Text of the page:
A brave, unforgettable first-hand account of the Rwandan genocide by a man almost literally haunted by the dead and by the spectre of his mission's failure. Marking the twenty-fifth anniversary of this horrific event, this edition includes a new note from Roméo Dallaire.
Serving in Rwanda in 1993, LGen. Roméo Dallaire and his small peacekeeping force found themselves abandoned by the UN in a vortex of civil war and genocide. With meagre resources to stem the killing, General Dallaire was witness to the murder of 800,000 Rwandans in a hundred days, and returned home broken, disillusioned and suicidal. Shake Hands with the Devil is his return to Rwanda: a searing book that is both an eyewitness account of the failure of humanity to stop the genocide, and the story of General Dallaire's own struggle to find a measure of peace, reconciliation and hope.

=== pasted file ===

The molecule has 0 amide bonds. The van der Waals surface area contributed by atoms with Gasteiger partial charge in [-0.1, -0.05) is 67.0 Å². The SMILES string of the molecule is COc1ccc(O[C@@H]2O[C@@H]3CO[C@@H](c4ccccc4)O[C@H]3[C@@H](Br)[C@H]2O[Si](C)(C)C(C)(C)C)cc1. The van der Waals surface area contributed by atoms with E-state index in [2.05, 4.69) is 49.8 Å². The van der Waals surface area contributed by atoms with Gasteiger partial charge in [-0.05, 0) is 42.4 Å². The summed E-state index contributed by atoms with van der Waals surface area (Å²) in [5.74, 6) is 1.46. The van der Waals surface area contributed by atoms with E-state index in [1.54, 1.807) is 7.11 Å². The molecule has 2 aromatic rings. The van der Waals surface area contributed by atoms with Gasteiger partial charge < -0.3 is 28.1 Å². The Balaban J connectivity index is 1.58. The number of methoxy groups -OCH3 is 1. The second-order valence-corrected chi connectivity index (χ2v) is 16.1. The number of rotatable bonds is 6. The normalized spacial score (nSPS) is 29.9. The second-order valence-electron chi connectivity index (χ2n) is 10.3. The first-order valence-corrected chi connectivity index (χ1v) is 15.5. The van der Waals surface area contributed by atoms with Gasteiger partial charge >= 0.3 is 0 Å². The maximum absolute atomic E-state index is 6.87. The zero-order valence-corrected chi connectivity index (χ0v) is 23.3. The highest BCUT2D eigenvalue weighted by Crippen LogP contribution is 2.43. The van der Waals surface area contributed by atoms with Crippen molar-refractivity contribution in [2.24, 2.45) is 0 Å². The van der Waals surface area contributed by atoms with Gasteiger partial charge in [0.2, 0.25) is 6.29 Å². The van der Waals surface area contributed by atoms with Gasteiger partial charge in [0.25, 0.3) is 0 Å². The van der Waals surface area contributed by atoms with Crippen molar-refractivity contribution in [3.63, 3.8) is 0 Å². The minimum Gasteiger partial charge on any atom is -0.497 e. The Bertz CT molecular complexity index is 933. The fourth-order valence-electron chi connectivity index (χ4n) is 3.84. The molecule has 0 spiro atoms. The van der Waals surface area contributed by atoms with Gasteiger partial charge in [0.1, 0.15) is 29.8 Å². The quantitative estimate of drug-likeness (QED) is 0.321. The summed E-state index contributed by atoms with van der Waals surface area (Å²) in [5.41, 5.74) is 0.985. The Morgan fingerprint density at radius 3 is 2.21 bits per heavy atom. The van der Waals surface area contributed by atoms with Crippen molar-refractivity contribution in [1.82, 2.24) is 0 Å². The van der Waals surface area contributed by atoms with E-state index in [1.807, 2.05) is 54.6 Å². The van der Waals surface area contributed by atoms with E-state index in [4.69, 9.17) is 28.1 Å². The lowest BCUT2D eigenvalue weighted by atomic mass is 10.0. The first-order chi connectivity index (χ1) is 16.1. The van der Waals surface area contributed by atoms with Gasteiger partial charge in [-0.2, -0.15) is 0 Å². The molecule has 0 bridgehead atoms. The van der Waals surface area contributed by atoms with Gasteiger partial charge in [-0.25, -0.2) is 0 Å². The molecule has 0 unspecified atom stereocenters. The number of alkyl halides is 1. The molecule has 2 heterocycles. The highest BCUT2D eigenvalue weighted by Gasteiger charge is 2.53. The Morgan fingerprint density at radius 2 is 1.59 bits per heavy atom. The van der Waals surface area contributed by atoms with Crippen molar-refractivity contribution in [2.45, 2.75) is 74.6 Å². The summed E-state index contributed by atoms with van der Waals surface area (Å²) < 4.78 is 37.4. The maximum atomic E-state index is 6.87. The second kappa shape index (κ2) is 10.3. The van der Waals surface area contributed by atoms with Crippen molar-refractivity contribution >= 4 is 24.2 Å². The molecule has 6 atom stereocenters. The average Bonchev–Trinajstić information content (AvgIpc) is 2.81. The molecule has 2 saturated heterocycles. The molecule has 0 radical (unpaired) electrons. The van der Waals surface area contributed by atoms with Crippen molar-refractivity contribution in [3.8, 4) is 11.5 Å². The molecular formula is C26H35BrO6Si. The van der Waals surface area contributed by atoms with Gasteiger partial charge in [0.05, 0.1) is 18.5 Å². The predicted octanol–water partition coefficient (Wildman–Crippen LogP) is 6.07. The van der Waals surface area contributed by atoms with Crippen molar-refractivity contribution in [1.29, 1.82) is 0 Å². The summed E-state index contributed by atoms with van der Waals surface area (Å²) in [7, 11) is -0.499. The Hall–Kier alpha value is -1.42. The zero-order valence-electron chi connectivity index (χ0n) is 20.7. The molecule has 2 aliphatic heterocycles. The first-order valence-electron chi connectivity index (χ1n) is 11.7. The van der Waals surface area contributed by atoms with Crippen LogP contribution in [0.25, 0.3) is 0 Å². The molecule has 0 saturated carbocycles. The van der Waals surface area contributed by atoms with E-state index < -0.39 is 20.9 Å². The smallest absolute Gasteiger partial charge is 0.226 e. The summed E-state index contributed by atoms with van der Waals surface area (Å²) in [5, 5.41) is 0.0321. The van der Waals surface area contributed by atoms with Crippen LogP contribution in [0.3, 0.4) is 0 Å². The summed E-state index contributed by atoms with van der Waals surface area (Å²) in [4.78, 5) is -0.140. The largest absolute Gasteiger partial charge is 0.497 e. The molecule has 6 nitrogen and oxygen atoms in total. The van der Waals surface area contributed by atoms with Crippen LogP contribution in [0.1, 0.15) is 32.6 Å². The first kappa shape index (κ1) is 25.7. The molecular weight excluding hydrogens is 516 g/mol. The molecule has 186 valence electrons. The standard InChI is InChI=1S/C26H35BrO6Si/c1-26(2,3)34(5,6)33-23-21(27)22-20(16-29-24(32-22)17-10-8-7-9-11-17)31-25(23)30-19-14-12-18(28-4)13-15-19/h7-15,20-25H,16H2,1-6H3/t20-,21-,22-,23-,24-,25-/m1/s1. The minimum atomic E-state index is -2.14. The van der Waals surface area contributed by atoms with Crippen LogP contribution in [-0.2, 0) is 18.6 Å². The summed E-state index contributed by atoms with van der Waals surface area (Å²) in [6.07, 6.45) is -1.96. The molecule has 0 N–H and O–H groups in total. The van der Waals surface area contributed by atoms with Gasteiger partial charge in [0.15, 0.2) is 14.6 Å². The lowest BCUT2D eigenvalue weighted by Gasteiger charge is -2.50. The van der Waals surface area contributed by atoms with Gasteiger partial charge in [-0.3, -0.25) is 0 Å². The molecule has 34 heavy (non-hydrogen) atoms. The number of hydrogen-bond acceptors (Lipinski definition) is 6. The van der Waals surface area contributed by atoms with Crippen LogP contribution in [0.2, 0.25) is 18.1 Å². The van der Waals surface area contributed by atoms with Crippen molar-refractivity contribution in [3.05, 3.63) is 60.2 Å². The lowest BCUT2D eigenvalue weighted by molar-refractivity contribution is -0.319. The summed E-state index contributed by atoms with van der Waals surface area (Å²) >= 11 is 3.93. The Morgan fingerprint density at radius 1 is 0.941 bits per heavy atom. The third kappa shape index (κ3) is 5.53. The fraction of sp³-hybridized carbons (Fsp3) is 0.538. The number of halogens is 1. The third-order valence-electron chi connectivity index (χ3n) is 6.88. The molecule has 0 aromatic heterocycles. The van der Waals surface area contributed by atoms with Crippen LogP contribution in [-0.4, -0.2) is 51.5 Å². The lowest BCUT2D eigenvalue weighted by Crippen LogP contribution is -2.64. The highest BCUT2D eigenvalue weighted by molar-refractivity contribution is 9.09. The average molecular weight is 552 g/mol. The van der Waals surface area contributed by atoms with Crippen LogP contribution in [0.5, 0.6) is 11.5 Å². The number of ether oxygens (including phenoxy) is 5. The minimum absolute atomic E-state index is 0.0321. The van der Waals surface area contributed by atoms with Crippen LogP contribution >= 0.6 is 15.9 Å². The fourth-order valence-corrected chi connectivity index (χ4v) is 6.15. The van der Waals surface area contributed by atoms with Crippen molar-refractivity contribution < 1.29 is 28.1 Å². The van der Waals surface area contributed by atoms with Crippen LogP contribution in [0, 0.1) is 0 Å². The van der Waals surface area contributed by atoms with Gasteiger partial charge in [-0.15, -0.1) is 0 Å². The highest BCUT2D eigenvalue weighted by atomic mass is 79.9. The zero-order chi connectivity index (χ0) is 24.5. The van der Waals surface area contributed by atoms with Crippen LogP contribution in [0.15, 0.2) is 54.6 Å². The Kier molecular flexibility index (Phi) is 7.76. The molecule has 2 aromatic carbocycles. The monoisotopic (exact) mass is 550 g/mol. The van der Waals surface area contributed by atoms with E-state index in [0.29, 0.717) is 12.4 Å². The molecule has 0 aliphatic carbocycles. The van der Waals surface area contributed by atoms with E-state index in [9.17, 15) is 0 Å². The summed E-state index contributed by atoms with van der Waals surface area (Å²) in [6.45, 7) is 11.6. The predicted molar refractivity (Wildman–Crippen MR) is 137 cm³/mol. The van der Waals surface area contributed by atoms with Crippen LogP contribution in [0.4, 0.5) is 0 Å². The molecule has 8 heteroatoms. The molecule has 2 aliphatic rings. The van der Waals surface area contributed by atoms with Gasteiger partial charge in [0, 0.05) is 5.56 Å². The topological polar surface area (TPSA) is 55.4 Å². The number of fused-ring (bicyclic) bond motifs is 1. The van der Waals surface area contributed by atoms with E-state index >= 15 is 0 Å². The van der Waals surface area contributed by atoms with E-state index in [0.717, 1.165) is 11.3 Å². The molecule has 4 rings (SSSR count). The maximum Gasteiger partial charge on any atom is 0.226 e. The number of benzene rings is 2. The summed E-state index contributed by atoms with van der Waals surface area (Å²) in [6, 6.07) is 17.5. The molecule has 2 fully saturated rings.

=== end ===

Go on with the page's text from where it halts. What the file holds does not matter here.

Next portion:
LGEN. ROMEO DALLAIRE served as commander of the 1st Canadian Division and Deputy Commander of the Canadian Army, and is now special adviser to the Canadian government on war-affected children and the prohibition of small-arms distribution. He is married and has three children.
“One of the year’s, if not the decade’s, most important events in Canadian publishing.”
—The Vancouver Sun
“Almost certainly the most important book published in Canada this year.”
—The Globe and Mail
“A book of astonishing power.... Here was a man who screamed into the void. No one listened, no one cared, no one heard. But he never stopped screaming. He valued every human life. He wept for every human loss. He never gave up.”
—Stephen Lewis, The Walrus
“This is a book to read — to understand what genocide means, to reflect on the failure of ‘humanity,’ and to be inspired by the courage of the few in the face of genocidal horror and international indifference.”
—Alison Des Forges, The Gazette (Montreal)
“On the enormously important issue of Third World development and the obligation of the Western world to assist the dispossessed, [the book] is a powerful cri de coeur for the powerless.”
“Read this book and rediscover, if you have lost it, your capacity for moral outrage.”
—Winnipeg Free Press